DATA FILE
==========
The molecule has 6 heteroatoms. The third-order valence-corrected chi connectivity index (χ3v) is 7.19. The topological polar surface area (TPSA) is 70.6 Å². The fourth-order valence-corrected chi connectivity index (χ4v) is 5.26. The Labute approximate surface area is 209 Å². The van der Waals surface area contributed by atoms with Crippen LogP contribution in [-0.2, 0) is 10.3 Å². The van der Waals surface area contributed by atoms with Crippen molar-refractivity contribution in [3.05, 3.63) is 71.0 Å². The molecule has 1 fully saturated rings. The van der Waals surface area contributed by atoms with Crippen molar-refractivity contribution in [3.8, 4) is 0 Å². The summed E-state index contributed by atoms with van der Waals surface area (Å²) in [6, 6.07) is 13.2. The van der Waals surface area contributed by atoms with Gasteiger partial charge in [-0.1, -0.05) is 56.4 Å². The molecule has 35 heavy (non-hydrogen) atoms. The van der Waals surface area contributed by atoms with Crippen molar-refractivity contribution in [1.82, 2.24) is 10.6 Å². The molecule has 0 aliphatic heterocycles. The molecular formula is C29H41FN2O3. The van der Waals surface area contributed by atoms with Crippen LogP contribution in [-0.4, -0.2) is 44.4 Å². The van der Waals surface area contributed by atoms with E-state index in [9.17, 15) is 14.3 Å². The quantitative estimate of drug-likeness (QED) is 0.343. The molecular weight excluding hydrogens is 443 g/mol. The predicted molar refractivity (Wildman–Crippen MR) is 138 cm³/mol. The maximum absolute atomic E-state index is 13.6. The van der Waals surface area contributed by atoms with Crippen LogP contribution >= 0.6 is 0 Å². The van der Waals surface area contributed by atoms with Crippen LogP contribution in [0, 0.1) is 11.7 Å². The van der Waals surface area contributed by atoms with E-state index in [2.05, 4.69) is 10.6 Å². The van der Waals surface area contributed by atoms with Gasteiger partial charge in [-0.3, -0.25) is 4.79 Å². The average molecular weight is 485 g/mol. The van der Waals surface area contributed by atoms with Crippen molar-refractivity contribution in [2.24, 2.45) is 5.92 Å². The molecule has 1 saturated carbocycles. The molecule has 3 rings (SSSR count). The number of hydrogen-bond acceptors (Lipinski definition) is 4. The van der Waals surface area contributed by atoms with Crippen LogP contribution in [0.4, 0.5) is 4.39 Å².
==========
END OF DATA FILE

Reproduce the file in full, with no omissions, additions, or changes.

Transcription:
The molecule has 6 heteroatoms. The third-order valence-corrected chi connectivity index (χ3v) is 7.19. The topological polar surface area (TPSA) is 70.6 Å². The fourth-order valence-corrected chi connectivity index (χ4v) is 5.26. The Labute approximate surface area is 209 Å². The van der Waals surface area contributed by atoms with Crippen LogP contribution in [-0.2, 0) is 10.3 Å². The van der Waals surface area contributed by atoms with Crippen molar-refractivity contribution in [3.05, 3.63) is 71.0 Å². The molecule has 1 fully saturated rings. The van der Waals surface area contributed by atoms with Crippen molar-refractivity contribution in [3.8, 4) is 0 Å². The summed E-state index contributed by atoms with van der Waals surface area (Å²) in [6, 6.07) is 13.2. The van der Waals surface area contributed by atoms with Gasteiger partial charge in [-0.1, -0.05) is 56.4 Å². The molecule has 35 heavy (non-hydrogen) atoms. The van der Waals surface area contributed by atoms with Crippen molar-refractivity contribution in [1.82, 2.24) is 10.6 Å². The molecule has 0 aliphatic heterocycles. The molecular formula is C29H41FN2O3. The van der Waals surface area contributed by atoms with Crippen LogP contribution in [-0.4, -0.2) is 44.4 Å². The van der Waals surface area contributed by atoms with E-state index in [9.17, 15) is 14.3 Å². The quantitative estimate of drug-likeness (QED) is 0.343. The molecular weight excluding hydrogens is 443 g/mol. The predicted molar refractivity (Wildman–Crippen MR) is 138 cm³/mol. The maximum absolute atomic E-state index is 13.6. The van der Waals surface area contributed by atoms with Crippen LogP contribution >= 0.6 is 0 Å². The van der Waals surface area contributed by atoms with Crippen LogP contribution in [0, 0.1) is 11.7 Å². The van der Waals surface area contributed by atoms with E-state index in [2.05, 4.69) is 10.6 Å². The van der Waals surface area contributed by atoms with Gasteiger partial charge in [-0.3, -0.25) is 4.79 Å². The average molecular weight is 485 g/mol. The van der Waals surface area contributed by atoms with Crippen molar-refractivity contribution in [2.24, 2.45) is 5.92 Å². The molecule has 1 saturated carbocycles. The molecule has 3 rings (SSSR count). The number of hydrogen-bond acceptors (Lipinski definition) is 4. The van der Waals surface area contributed by atoms with Crippen LogP contribution in [0.4, 0.5) is 4.39 Å².